On September 11, 2001, Nashville-based healthcare entrepreneur Donato Tramuto was supposed to be aboard United Airlines flight 175 from Boston to Los Angeles with two friends and their son. Tramuto and his partner, Jeff Porter, had recently hosted their West Coast friends at their home on the Maine seacoast, and Tramuto had planned to fly back with them to LA, where he commuted regularly to the offices of Protocare, a drug development services company he had cofounded in 1998. Circumstances, however, led him to fly out a day earlier. His friends kept to their schedule. “I was on a treadmill in California watching television just after 6 a.m. Pacific Time when two planes slammed into the World Trade Center,” he recalls in his 2015 book, Bulldozer Moments. “Had I not changed my travel plans, I would have died that day, too.” By year’s end, he had created the Tramuto Foundation in their memory. “We had always contemplated doing a private foundation, but I think the loss of my friends triggered it,” Tramuto told me.

Today, in addition to his role as CEO of wellbeing solutions provider Tivity Health, Tramuto oversees his foundation’s human rights, education and healthcare-focused activities—it has distributed more than $7 million in contributions since its launch—as well as leading a second nonprofit he created in 2011 to support global healthcare initiatives, Health eVillages. “I have always been conscious of the legacy we want to leave behind,” he says. “There’s nothing more satisfying than seeing somebody who has been helped.”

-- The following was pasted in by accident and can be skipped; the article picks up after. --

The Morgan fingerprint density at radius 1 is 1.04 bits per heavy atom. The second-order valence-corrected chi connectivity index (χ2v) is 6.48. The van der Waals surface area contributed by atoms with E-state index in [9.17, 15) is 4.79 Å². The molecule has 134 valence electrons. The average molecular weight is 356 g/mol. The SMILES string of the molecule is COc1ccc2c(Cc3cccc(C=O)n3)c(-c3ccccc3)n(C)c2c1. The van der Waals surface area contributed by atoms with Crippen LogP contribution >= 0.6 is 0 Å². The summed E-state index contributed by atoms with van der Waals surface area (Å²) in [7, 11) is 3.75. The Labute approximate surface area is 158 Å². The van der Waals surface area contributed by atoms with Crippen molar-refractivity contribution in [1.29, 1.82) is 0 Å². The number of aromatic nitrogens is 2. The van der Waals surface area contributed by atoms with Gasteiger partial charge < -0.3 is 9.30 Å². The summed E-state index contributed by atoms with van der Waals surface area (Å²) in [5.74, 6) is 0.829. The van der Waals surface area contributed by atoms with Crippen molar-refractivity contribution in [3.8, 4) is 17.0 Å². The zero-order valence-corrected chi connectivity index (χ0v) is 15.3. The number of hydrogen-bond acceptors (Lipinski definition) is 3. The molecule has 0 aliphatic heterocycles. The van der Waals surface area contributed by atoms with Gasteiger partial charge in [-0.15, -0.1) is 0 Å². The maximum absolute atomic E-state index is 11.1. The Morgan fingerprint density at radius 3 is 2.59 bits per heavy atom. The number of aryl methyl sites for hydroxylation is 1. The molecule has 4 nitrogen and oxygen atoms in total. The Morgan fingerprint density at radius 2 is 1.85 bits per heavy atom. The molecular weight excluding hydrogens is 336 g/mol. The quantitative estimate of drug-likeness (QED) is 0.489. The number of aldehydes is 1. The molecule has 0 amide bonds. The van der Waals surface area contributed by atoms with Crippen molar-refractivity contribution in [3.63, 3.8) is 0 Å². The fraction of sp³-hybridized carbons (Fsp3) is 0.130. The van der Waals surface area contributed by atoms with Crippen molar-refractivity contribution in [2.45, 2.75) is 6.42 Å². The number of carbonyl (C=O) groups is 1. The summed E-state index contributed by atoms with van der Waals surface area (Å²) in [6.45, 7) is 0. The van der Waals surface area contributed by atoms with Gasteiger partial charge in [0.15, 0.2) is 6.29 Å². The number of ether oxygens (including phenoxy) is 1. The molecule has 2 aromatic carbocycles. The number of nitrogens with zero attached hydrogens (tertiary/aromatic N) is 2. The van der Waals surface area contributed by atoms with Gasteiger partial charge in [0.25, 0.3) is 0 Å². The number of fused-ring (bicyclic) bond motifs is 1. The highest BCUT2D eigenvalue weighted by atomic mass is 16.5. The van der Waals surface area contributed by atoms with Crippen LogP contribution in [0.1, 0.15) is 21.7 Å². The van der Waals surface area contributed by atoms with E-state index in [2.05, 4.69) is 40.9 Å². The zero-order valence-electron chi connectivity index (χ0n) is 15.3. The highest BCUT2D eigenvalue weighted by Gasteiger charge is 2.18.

For many individuals and families, private foundations offer the opportunity for high-impact philanthropy that goes beyond simply making charitable gifts. Yet many people don’t know how to start a foundation, let alone navigate its complexities. “The problem someone might have if they’re new to philanthropy is not knowing a lot about the process—how to fund, what vehicles to use, how to find organizations,” says Page Snow, chief philanthropic and marketing officer at Fairfield, Conn.–based Foundation Source, a provider of support services for private foundations.

If you’re interested in launching a foundation, here’s what you should know.

Understand your expectations

From private foundations to public charities and donor-advised funds, there is no shortage of philanthropy vehicles for high net worth families and individuals. The first thing is to understand what a private foundation is and how the creation of one might (or might not) advance your goals.